Lt. Col. Neil F. Hein
Biography: As with many of the men from the 6th TD Gp., I have only minimal information on Neil F. Hein, most of which came from his obituary. He was born on September 11, 1908, the son of William F. and Kittie L. Hein of Humbird, WI. Kittie was originally from Mount Sterling, WI. Neil married the former Marion Wilson, who was born October 4, 1908 and died February 27, 1980. In 1938, the Heins had their only child, a son, Neil Jr. They lived in Denver Colorado just prior to Neil Sr. shipping off to Britain. He served in WWII with the HQ Co. 6thTD Group and reached the rank of Lt. Col. On January 12, 1952, Marion Hein and her young son boarded the USNS General Alexander Patch in Bremerhaven, Germany to sail back to the U.S. They arrived in New York on January 21st. Their destination in the U.S was the Armed Forces Staff College in Norfolk, VA. I can only assume that they were living in Norfolk at the time but that Neil Sr. was in Germany for some period of time. On May 3, 1956, the Clark County Press identified that the now Col. Neil F. Hein was one of 17 U. S. Army officers advising the Republic of Korea Army in staging its first logistical exercise. The seven-day exercise trained over 20,000 Korean soldiers in logistical support through the paper movement of supplies and equipment to strategically located ROK units. He had arrived in Korea in October of 1955. Another source identifies that he was still there in October of 1957.
The Heins lived at Fort Meade in Maryland and from December 17, 1961 to April 29, 1963, he was post commander of Ft. McCoy, WI. At the time of his parents fiftieth wedding anniversary, his sister, Beth Jeffrey, is listed as living in South Dakota. One of the Heins' last residences was in Colorado.
Research: Lt. Col. Hein is an elusive subject to be sure. Until recently, I thought he was one of the other pictured officers. It was the photos from the Newbury family that set me straight. Neil shows up in a number of the photos brought home by my father as well. He was second in command and very active in the unit. It would be my guess that he may have spent more time with the men than the Commanding officer. He seems to be a camera favorite. The little I do know about him, again, came from endless hours of internet searching. In addition to his obituary, information also came from the Ft. McCoy website and some from two separate newspaper clippings about weddings and one about his parents anniversary. I contacted Ft. McCoy and they were gracious enough to provide me with a photo of him, shown below, from the 61-63 time period when he was stationed there. I have no early record of him with the unit but he is obviously sitting with the officers in the mess photo. This would put him with the unit in England just before D-Day and he is listed in the After-Action Reports at the end of the war as of June 1, 1945.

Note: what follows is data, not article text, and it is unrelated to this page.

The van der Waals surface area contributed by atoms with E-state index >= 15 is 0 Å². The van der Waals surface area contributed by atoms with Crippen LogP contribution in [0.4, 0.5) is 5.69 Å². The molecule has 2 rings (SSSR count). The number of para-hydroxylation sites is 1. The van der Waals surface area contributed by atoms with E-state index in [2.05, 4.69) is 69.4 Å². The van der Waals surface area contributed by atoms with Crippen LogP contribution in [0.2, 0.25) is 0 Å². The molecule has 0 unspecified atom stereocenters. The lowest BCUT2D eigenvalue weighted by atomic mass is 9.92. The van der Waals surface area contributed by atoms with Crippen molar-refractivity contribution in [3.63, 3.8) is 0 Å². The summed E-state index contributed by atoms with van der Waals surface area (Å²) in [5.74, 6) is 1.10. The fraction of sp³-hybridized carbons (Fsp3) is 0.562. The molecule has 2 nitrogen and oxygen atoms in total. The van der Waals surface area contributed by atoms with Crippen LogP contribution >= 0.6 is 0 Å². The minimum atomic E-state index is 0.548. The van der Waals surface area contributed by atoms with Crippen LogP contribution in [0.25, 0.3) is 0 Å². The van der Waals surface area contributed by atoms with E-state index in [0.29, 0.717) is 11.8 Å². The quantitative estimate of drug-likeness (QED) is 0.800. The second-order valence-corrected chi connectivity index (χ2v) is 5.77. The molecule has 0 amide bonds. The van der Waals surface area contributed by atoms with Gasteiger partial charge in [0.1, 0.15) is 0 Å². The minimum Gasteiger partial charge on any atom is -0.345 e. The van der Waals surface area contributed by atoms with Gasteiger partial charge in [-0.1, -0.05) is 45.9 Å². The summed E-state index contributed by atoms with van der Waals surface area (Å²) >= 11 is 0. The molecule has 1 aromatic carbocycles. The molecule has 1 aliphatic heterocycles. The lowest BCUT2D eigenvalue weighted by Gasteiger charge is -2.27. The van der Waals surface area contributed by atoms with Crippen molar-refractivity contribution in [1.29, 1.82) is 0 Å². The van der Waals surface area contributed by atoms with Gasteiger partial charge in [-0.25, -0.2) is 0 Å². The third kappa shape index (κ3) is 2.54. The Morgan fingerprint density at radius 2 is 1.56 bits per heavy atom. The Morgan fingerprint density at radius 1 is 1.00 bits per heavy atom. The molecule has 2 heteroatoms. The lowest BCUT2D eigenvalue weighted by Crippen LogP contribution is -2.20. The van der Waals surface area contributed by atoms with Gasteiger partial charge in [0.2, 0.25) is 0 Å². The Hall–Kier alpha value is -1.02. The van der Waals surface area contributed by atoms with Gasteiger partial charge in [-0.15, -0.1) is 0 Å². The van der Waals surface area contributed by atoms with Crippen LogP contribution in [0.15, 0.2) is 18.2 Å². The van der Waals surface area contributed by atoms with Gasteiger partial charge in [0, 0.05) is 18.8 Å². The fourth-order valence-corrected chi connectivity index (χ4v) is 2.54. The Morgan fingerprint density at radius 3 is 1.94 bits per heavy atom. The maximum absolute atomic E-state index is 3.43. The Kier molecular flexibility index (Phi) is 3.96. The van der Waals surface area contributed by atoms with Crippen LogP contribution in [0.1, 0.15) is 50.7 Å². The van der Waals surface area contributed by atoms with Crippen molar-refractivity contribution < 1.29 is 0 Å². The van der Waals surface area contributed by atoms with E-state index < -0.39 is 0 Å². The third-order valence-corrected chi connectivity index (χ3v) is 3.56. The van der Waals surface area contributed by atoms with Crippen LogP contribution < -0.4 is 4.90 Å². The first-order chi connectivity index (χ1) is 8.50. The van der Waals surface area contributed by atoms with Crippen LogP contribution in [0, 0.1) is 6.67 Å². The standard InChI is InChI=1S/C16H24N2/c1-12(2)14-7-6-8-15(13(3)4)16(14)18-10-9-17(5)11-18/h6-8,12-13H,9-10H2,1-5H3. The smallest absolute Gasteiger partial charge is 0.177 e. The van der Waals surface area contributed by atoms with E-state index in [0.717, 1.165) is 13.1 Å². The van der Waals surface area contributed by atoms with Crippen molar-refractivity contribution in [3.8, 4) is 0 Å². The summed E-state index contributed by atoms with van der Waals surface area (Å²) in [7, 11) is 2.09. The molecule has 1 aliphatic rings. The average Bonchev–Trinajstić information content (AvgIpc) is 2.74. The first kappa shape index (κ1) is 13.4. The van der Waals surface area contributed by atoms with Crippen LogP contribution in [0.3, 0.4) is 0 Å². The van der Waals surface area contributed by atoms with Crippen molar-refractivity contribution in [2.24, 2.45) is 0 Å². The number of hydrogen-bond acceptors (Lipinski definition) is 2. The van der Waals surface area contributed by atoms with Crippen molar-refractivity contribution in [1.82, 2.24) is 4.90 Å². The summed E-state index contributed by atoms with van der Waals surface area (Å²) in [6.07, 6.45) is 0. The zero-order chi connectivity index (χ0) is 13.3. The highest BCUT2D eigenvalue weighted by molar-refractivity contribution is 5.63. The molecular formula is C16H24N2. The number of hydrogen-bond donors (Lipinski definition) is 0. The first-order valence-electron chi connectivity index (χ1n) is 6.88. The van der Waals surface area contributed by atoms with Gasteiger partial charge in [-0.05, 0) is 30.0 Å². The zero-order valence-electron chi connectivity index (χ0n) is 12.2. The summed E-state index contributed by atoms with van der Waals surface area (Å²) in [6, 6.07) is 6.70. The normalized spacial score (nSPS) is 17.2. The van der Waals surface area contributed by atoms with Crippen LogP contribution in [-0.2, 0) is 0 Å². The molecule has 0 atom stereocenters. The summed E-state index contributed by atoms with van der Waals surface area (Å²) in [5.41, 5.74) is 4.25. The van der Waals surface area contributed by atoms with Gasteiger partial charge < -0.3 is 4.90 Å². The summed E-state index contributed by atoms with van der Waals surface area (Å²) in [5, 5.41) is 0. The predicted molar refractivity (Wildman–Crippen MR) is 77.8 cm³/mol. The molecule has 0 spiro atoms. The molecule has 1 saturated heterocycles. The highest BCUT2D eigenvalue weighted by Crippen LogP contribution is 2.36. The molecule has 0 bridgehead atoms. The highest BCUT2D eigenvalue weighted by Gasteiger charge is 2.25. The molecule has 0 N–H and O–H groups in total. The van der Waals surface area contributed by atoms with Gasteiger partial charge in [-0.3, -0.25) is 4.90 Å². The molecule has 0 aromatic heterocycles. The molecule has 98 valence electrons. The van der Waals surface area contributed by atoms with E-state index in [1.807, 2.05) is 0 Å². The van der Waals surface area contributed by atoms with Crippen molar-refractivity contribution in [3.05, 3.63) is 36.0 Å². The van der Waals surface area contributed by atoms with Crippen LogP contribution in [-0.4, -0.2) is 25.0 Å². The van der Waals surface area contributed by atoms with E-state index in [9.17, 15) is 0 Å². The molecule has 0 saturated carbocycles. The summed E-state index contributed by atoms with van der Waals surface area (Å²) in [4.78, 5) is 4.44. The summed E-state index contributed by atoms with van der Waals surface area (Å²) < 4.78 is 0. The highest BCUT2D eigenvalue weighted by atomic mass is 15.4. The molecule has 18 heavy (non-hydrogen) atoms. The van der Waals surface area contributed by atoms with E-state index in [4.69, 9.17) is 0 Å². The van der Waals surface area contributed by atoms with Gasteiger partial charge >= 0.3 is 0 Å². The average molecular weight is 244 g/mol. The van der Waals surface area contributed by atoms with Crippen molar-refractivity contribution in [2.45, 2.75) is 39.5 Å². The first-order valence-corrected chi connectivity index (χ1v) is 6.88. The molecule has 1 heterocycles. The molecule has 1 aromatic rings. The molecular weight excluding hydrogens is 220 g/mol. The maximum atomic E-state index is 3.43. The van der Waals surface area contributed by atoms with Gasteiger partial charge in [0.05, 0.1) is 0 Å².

One of my findings was an envelope addressed to Mrs. Marion Hein at the Denver, Colorado address. The letter is from Neil and sent from New York with a date of 1944. I can’t make out the month but the unit wasn’t in that area for long. They were staged at Camp Kilmer, NJ, on Jan. 16, 1944, then moved on to New York on the 28th. They shipped out the very next day. I can only assume that the letter was sent during that short time and it may have been one of the last letters he sent before leaving the USA. I would imagine that was a very special letter….probably why the envelope is still around.
I just recently stumbled upon an incredible find of items formerly belonging to Colonel Hein. I want to personally thank Miroslav Seifert for providing me with copies of the following documents and photos, which are part of his personal collection.
1.) Certificate of Promotion to Captain 10-8-41
2.) Diploma from Command and General Staff School 11-11-43
3.) Certificate of Promotion to Lt. Col. 11-10-45
4.) Article 1 - Hein picked for British Staff School 6-45
5.) Article 2 - Hein picked for British Staff School 6-45
6.) Certificate of Promotion to Colonel 7-9-46
7.) Certificate of authorization to wear General Staff Identification 7-9-55
8.) V-Mail Letter to wife Marion and son Neil Jr. "Skip" on Feb. 10, 1944 - This was an Ebay purchase and when it arrived, it was only 4" x 5" in size and printed on some type of photographic paper. I contacted the seller who educated me on V-Mail. The single page letters were put on microfilm to save weight and space which was at a premium on ships during the war. There were exceptions and as the war came to a conclusion, these restraints were lifted and original letters would have been shipped. This particular V-Mail had made it back to England through sales and trading of postal items and now it's back in the U.S. after it's third trip over the Atlantic. Thank you to Sheldon Kosky for this information.
The following image shows Colonel Hein some time in 1946, after he had been promoted. The second image is Colonel Hein's complete uniform after he had received his General Staff Badge. You can see it on his right breast pocket.
Neil Sr. passed away on Jan, 5, 1999 and is buried with his wife, near his parents, in the Mentor Cemetery. The cemetery is located in the town of Humbird, Mentor Township, Clark County, Wisconsin.